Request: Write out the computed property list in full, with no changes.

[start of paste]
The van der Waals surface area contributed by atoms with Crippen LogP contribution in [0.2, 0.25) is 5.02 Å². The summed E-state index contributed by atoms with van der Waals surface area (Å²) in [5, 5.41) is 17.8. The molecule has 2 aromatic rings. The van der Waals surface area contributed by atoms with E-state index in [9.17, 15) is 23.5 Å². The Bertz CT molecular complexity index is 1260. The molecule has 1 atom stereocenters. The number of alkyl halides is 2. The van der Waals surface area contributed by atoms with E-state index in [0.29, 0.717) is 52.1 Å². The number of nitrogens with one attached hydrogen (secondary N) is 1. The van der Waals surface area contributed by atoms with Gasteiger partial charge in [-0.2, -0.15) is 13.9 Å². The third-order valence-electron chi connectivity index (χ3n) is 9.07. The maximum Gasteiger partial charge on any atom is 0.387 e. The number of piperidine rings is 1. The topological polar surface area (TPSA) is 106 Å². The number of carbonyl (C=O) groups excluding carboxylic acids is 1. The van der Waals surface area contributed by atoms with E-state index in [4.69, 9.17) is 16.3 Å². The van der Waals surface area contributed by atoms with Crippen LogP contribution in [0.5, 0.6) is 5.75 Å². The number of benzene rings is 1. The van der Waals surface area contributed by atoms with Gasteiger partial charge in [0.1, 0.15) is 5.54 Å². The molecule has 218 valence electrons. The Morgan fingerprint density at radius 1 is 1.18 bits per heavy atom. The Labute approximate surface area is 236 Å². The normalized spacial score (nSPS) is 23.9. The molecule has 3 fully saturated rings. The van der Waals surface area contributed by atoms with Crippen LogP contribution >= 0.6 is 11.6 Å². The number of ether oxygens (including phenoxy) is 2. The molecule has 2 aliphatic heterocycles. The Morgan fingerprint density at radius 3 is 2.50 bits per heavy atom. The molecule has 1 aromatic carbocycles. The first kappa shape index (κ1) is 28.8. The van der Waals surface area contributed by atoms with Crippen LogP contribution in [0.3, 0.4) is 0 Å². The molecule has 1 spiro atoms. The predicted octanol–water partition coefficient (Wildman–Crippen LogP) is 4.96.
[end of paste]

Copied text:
The van der Waals surface area contributed by atoms with Crippen LogP contribution in [0.2, 0.25) is 5.02 Å². The summed E-state index contributed by atoms with van der Waals surface area (Å²) in [5, 5.41) is 17.8. The molecule has 2 aromatic rings. The van der Waals surface area contributed by atoms with E-state index in [9.17, 15) is 23.5 Å². The Bertz CT molecular complexity index is 1260. The molecule has 1 atom stereocenters. The number of alkyl halides is 2. The van der Waals surface area contributed by atoms with E-state index in [0.29, 0.717) is 52.1 Å². The number of nitrogens with one attached hydrogen (secondary N) is 1. The van der Waals surface area contributed by atoms with Gasteiger partial charge in [-0.2, -0.15) is 13.9 Å². The third-order valence-electron chi connectivity index (χ3n) is 9.07. The maximum Gasteiger partial charge on any atom is 0.387 e. The number of piperidine rings is 1. The topological polar surface area (TPSA) is 106 Å². The number of carbonyl (C=O) groups excluding carboxylic acids is 1. The van der Waals surface area contributed by atoms with E-state index in [4.69, 9.17) is 16.3 Å². The van der Waals surface area contributed by atoms with Crippen LogP contribution in [0.5, 0.6) is 5.75 Å². The number of benzene rings is 1. The van der Waals surface area contributed by atoms with Gasteiger partial charge in [0.1, 0.15) is 5.54 Å². The molecule has 218 valence electrons. The Morgan fingerprint density at radius 1 is 1.18 bits per heavy atom. The Labute approximate surface area is 236 Å². The normalized spacial score (nSPS) is 23.9. The molecule has 3 fully saturated rings. The van der Waals surface area contributed by atoms with Crippen LogP contribution >= 0.6 is 11.6 Å². The number of ether oxygens (including phenoxy) is 2. The molecule has 2 aliphatic heterocycles. The Morgan fingerprint density at radius 3 is 2.50 bits per heavy atom. The molecule has 1 aromatic carbocycles. The first kappa shape index (κ1) is 28.8. The van der Waals surface area contributed by atoms with Crippen LogP contribution in [0.3, 0.4) is 0 Å². The molecule has 1 spiro atoms. The predicted octanol–water partition coefficient (Wildman–Crippen LogP) is 4.96.